The problem, indeed, is not so much with recommunization as decommunization. This in turn is part of Eastern Europe's Vergangenheitsbewaltigung pattern, the problem of "overcoming the past," which is dealt with at some length in chapter 2. It is a problem to which the West Germans (although not East Germans) gave the name after World War II. It is more difficult and poignant in postcommunist Eastern Europe than it was in post-Nazi Germany. There, after all, the vast majority of Germans had supported the Nazis. The vast majority of East Europeans did not support their communist rulers. But the people were brought together with those rulers in many direct and indirect ways. The relationship was much longer and more complex than that in Nazi Germany. After six years of Hitler, Germany was at war; another six and he was gone. The communist system in Eastern Europe lasted more than forty years and looked as if it might go on indefinitely, perhaps forever. Pressures for compromise and accommodation multiplied. And then, sometimes in effortless sequence, followed cooperation, collaboration, and co-opting. Even in Poland, where communist rule was thinnest and most contested, there were more than 3 million communist party members in 1980, one in ten of the adult population. Hardly a single Polish family was without some association with the regime. Decommunization is a multifaceted problem involving matters of law, moral and political justice, excess or moderation, governmental efficiency and expediency, mass psychology, social cohesion, and political demagogy. Some see it as the rigorous pursuit of justice, others as the perpetuation of injustice; some maintain it is essential for a new beginning, others that it vitiates democracy right from the start; some see it as a breakthrough, others as a massive diversion. It is likely to remain the most divisive and dominant domestic issue in Eastern Europe for many years.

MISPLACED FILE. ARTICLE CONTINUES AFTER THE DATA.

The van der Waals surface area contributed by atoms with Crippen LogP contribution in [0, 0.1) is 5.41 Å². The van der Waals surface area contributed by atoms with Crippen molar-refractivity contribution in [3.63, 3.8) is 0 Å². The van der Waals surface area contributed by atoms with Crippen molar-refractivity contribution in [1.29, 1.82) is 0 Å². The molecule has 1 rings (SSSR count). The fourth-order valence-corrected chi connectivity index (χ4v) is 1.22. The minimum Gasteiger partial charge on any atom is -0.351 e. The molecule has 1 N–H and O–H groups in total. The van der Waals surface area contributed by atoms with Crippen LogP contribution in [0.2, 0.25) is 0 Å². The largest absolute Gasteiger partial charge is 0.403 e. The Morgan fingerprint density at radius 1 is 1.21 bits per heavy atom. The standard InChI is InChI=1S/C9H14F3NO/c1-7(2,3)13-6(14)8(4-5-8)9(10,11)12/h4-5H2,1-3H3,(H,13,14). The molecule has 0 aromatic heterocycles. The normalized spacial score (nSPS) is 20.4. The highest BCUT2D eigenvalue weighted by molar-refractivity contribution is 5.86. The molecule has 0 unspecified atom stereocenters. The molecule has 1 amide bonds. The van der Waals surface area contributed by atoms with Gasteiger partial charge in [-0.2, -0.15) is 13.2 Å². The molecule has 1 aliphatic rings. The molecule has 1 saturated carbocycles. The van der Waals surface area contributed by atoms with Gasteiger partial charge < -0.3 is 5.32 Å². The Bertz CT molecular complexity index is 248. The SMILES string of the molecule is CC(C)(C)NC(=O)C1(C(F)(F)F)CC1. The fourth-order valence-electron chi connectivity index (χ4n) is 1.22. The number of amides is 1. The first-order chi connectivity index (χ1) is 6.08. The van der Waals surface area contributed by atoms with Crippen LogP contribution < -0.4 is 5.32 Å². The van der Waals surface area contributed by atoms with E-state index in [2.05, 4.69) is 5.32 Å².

Toward the Rule of Law

Decommunization also will be a crucial test for the rule of law in Eastern Europe. For decades, laws were framed, interpreted, and implemented in the service of communist ideology. Even good laws often lost their value because of the ends to which they were put. Now the postcommunist East European states are genuinely trying to replace this perversion of law by the rule of law – law that protects rather than controls citizens, that regulates their relations with each other and with their freely elected governments, that preserves individual rights while guaranteeing social order.